Wouldn’t it be great if we had a government that cared about solving real problems of real people? Actually, we have lots of governments like that — in cities and states across the nation. Local governments are a big part of the reason why good things are still happening in this country. Certainly, that’s where the action has been for the past two years when it comes to addressing climate change and moving to clean energy, but those aren’t the only solutions coming from local governments.
Adequate shelter is a basic human right, yet here in the richest country in the world, a shocking percentage, even of fully employed people, can’t afford it or find it straining their budgets to the breaking point. One obvious solution is to build more housing, and the Sierra Club strongly agrees with that goal. But we need to do more than just build — we need to do it in a way that’s both forward-thinking and equitable. That might make it more challenging to agree on housing solutions, but the extra effort is worth it — and a plan Minneapolis has drafted to guide its next 10 years shows why.
Like many metropolitan areas in the U.S., the Twin Cities are adding people faster than they’re adding housing — especially affordable housing. The plan for Minneapolis, which was supported by the Sierra Club, recognizes that if you want to increase the density (and affordability) of housing, you need to be flexible about residential zoning. For Minneapolis, that means allowing multifamily units like triplexes in every neighborhood, which would make it the first major city in the U.S. to completely eliminate single-family home zoning.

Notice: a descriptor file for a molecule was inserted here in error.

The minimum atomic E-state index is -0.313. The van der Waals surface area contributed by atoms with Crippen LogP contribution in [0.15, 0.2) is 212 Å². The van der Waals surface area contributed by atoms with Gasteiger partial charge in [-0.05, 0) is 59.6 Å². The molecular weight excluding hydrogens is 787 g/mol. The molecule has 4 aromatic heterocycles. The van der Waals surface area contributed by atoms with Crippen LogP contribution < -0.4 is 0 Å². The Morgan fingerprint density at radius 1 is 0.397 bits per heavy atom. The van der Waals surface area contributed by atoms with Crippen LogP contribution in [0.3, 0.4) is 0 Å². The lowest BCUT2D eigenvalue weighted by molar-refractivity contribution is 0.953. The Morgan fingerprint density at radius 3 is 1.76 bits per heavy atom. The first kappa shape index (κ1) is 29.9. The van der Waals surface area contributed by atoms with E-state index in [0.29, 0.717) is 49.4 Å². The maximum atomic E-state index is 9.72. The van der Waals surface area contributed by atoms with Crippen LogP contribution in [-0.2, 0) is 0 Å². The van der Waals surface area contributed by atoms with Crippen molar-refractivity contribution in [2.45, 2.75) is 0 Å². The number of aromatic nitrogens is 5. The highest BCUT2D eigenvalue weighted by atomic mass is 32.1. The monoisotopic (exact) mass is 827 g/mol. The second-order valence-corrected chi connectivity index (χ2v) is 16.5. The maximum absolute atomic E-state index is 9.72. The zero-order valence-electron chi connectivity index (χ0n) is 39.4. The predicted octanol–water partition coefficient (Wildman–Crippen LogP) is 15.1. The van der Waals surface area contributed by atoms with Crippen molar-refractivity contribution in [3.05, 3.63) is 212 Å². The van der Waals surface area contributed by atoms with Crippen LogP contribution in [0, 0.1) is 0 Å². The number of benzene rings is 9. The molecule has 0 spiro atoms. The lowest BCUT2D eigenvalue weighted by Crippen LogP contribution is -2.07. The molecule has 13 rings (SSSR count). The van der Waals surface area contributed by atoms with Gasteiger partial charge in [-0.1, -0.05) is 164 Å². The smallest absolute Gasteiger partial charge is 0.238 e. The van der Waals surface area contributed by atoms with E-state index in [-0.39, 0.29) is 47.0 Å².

But the plan also recognizes that increasing the housing supply alone does not guarantee an equitable outcome for the people who will live in those houses. To ensure that, policies like inclusionary zoning and a commitment to living-wage jobs also need to be included. That’s why Minneapolis City Council President Lisa Bender and other city leaders are committed to passing the region’s strongest inclusionary zoning ordinance.
Further, the plan would prioritize increasing housing density in transit corridors and investing in making all neighborhoods more walkable and bikeable. And once again, it has an explicit goal of doing all of these things in ways that are both fair and equitable.
Taken together, these policies will not only increase the supply of affordable housing but will also affect the neighborhoods where that housing is built — making them healthier, safer, more diverse, and nicer places to live. Providing clean, sustainable, convenient and affordable transportation options is not only good for the environment — it’s good for people. Fun fact: Someone who switches from a long car commute to a short walking commute will increase their overall happiness by about the same as if they had fallen in love (but without the risk of a broken heart).
Healthy hearts and safer streets are nice outcomes, but it’s also important to look at what the Minneapolis plan doesn’t do. It doesn’t eliminate commonsense environmental safeguards or sacrifice the city’s precious green spaces. And crucially, it doesn’t place unfair burdens on people of color and low-income communities (nor does it excuse more-privileged communities from participating). Instead, it recognizes that because problems like the housing crisis affect all of us (including those of us fortunate enough to already have homes), we all need to be part of the solution. As the great Minnesotan Paul Wellstone once said, “We all do better when we all do better.” For problems as important as housing, let’s be sure we do our best.